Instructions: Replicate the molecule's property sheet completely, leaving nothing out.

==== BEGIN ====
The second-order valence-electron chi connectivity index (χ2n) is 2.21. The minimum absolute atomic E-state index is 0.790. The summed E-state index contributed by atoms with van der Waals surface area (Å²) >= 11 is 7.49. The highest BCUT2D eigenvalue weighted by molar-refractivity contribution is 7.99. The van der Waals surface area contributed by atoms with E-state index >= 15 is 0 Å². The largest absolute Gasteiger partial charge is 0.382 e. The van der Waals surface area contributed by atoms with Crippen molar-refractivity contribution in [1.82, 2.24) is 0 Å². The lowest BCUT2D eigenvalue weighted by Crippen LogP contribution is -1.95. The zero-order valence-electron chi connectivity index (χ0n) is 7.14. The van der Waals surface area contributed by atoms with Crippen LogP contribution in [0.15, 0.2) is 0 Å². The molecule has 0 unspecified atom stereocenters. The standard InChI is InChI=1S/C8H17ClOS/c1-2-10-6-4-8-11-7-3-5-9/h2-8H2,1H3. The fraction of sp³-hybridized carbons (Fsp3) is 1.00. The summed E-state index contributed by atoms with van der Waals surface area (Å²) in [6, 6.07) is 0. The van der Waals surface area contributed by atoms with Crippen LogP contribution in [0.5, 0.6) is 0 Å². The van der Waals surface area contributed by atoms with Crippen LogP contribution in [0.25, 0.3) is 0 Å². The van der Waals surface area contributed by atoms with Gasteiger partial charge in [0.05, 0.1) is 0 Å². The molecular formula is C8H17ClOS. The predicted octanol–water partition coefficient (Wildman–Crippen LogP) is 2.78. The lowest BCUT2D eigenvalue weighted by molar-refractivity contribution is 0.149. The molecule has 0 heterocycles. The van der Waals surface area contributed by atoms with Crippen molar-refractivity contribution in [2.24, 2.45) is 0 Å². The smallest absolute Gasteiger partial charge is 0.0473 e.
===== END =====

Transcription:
The second-order valence-electron chi connectivity index (χ2n) is 2.21. The minimum absolute atomic E-state index is 0.790. The summed E-state index contributed by atoms with van der Waals surface area (Å²) >= 11 is 7.49. The highest BCUT2D eigenvalue weighted by molar-refractivity contribution is 7.99. The van der Waals surface area contributed by atoms with E-state index >= 15 is 0 Å². The largest absolute Gasteiger partial charge is 0.382 e. The van der Waals surface area contributed by atoms with Crippen molar-refractivity contribution in [1.82, 2.24) is 0 Å². The lowest BCUT2D eigenvalue weighted by Crippen LogP contribution is -1.95. The zero-order valence-electron chi connectivity index (χ0n) is 7.14. The van der Waals surface area contributed by atoms with Crippen LogP contribution in [0.15, 0.2) is 0 Å². The molecule has 0 unspecified atom stereocenters. The standard InChI is InChI=1S/C8H17ClOS/c1-2-10-6-4-8-11-7-3-5-9/h2-8H2,1H3. The fraction of sp³-hybridized carbons (Fsp3) is 1.00. The summed E-state index contributed by atoms with van der Waals surface area (Å²) in [6, 6.07) is 0. The van der Waals surface area contributed by atoms with Crippen LogP contribution in [0.5, 0.6) is 0 Å². The van der Waals surface area contributed by atoms with Crippen LogP contribution in [0.25, 0.3) is 0 Å². The van der Waals surface area contributed by atoms with Gasteiger partial charge in [0.05, 0.1) is 0 Å². The molecular formula is C8H17ClOS. The predicted octanol–water partition coefficient (Wildman–Crippen LogP) is 2.78. The lowest BCUT2D eigenvalue weighted by molar-refractivity contribution is 0.149. The molecule has 0 heterocycles. The van der Waals surface area contributed by atoms with Crippen molar-refractivity contribution in [2.24, 2.45) is 0 Å². The smallest absolute Gasteiger partial charge is 0.0473 e.